I have to admit that I rarely buy clothes for my kids.  Not because I'm some sewing badass that has handmade their entire wardrobe but because we have been the lucky recipients of many hand-me-downs from family and friends.  And because I rarely purchase any clothes for my kids there's not a whole lot of though about how I would like my to dress my them, but in case you were ever wondering,  this is how I would like to dress my kids.

Comfy but cool.  Stylish but still age appropriate.  Unique but something that she won't refuse to wear (because girlfriend's definitely got some opinions when it comes to what she will and won't wear).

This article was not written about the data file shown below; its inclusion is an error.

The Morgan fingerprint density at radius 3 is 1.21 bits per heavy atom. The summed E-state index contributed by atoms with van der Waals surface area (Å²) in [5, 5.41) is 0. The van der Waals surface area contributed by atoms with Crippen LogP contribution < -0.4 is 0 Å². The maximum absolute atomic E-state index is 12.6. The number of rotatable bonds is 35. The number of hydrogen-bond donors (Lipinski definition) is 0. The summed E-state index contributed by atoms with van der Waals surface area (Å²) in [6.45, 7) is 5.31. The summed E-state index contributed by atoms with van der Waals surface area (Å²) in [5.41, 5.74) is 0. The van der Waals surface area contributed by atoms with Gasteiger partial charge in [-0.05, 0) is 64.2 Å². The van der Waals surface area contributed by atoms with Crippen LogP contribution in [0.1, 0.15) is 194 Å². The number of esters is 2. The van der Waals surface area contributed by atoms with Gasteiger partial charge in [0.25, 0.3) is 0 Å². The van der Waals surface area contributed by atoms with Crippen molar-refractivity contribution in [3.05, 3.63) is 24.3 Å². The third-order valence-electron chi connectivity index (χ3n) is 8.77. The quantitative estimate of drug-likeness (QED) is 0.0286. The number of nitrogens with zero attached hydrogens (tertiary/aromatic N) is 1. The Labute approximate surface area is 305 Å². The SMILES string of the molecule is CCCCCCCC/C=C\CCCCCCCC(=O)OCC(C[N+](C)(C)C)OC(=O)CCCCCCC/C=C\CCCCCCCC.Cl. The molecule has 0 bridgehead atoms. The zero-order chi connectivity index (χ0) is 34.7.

The top is the September Tunic (that can also be made into a dress) and it's currently available as part of the Perfect Pattern Parcel.  The fabric is a swiss dot fabric that is leftover from my most recent Tova Top.  Based on the pattern recommendations I made a straight size five for my almost five year old and the fit seems to be right on.  The front has a pretty high neckline and as I was making it I wondered if that would drive her crazy but I'm happy to report that it doesn't seem to bother her at all.